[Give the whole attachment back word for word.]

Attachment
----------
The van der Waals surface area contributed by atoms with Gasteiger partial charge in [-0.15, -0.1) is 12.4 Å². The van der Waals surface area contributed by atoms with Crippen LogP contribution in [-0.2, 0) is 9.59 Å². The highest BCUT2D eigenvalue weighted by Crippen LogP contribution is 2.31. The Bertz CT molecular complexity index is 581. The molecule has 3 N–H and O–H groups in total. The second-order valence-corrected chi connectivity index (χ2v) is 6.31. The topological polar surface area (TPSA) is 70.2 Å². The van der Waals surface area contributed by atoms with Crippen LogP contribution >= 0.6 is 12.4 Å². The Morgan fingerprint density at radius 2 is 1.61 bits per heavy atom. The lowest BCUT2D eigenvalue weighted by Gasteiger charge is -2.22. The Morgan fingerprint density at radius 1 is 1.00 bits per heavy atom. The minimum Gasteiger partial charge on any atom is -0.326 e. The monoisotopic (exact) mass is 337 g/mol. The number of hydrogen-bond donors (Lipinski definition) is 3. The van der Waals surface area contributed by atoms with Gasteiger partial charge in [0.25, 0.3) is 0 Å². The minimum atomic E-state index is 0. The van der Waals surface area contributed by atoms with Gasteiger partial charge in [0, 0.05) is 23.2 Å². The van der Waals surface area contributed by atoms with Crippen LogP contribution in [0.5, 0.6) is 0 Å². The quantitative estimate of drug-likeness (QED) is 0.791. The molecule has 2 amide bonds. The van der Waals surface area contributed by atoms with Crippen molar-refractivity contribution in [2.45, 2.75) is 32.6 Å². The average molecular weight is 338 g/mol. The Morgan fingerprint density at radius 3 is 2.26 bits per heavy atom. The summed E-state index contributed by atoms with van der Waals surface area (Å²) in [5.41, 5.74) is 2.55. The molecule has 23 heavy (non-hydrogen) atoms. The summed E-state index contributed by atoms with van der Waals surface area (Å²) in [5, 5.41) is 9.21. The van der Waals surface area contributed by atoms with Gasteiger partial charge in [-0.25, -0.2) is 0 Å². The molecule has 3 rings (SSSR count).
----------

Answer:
The van der Waals surface area contributed by atoms with Gasteiger partial charge in [-0.15, -0.1) is 12.4 Å². The van der Waals surface area contributed by atoms with Crippen LogP contribution in [-0.2, 0) is 9.59 Å². The highest BCUT2D eigenvalue weighted by Crippen LogP contribution is 2.31. The Bertz CT molecular complexity index is 581. The molecule has 3 N–H and O–H groups in total. The second-order valence-corrected chi connectivity index (χ2v) is 6.31. The topological polar surface area (TPSA) is 70.2 Å². The van der Waals surface area contributed by atoms with Crippen LogP contribution >= 0.6 is 12.4 Å². The Morgan fingerprint density at radius 2 is 1.61 bits per heavy atom. The lowest BCUT2D eigenvalue weighted by Gasteiger charge is -2.22. The Morgan fingerprint density at radius 1 is 1.00 bits per heavy atom. The minimum Gasteiger partial charge on any atom is -0.326 e. The monoisotopic (exact) mass is 337 g/mol. The number of hydrogen-bond donors (Lipinski definition) is 3. The van der Waals surface area contributed by atoms with Gasteiger partial charge in [0.25, 0.3) is 0 Å². The minimum atomic E-state index is 0. The van der Waals surface area contributed by atoms with Gasteiger partial charge in [0, 0.05) is 23.2 Å². The van der Waals surface area contributed by atoms with Crippen LogP contribution in [0.5, 0.6) is 0 Å². The quantitative estimate of drug-likeness (QED) is 0.791. The molecule has 2 amide bonds. The van der Waals surface area contributed by atoms with Crippen molar-refractivity contribution in [2.45, 2.75) is 32.6 Å². The average molecular weight is 338 g/mol. The Morgan fingerprint density at radius 3 is 2.26 bits per heavy atom. The summed E-state index contributed by atoms with van der Waals surface area (Å²) in [5.41, 5.74) is 2.55. The molecule has 23 heavy (non-hydrogen) atoms. The summed E-state index contributed by atoms with van der Waals surface area (Å²) in [5, 5.41) is 9.21. The van der Waals surface area contributed by atoms with Gasteiger partial charge in [-0.25, -0.2) is 0 Å². The molecule has 3 rings (SSSR count).